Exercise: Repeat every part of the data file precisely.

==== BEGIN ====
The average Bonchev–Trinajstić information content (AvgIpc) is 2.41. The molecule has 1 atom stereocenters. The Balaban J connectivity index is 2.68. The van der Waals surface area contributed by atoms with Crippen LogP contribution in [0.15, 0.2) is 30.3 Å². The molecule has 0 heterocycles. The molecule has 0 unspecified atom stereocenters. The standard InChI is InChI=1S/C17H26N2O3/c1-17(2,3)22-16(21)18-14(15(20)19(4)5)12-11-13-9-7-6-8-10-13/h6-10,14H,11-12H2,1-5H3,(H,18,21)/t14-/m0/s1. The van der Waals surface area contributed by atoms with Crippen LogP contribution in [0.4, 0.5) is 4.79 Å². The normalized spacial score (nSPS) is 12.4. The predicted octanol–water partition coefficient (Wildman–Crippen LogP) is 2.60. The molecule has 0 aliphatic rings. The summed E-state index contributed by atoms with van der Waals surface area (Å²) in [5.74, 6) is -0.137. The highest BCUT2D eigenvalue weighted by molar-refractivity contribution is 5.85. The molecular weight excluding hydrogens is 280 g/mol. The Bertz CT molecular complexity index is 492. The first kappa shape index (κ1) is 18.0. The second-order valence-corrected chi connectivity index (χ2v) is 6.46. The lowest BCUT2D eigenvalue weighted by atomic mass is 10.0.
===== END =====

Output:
The average Bonchev–Trinajstić information content (AvgIpc) is 2.41. The molecule has 1 atom stereocenters. The Balaban J connectivity index is 2.68. The van der Waals surface area contributed by atoms with Crippen LogP contribution in [0.15, 0.2) is 30.3 Å². The molecule has 0 heterocycles. The molecule has 0 unspecified atom stereocenters. The standard InChI is InChI=1S/C17H26N2O3/c1-17(2,3)22-16(21)18-14(15(20)19(4)5)12-11-13-9-7-6-8-10-13/h6-10,14H,11-12H2,1-5H3,(H,18,21)/t14-/m0/s1. The van der Waals surface area contributed by atoms with Crippen LogP contribution in [0.4, 0.5) is 4.79 Å². The normalized spacial score (nSPS) is 12.4. The predicted octanol–water partition coefficient (Wildman–Crippen LogP) is 2.60. The molecule has 0 aliphatic rings. The summed E-state index contributed by atoms with van der Waals surface area (Å²) in [5.74, 6) is -0.137. The highest BCUT2D eigenvalue weighted by molar-refractivity contribution is 5.85. The molecular weight excluding hydrogens is 280 g/mol. The Bertz CT molecular complexity index is 492. The first kappa shape index (κ1) is 18.0. The second-order valence-corrected chi connectivity index (χ2v) is 6.46. The lowest BCUT2D eigenvalue weighted by atomic mass is 10.0.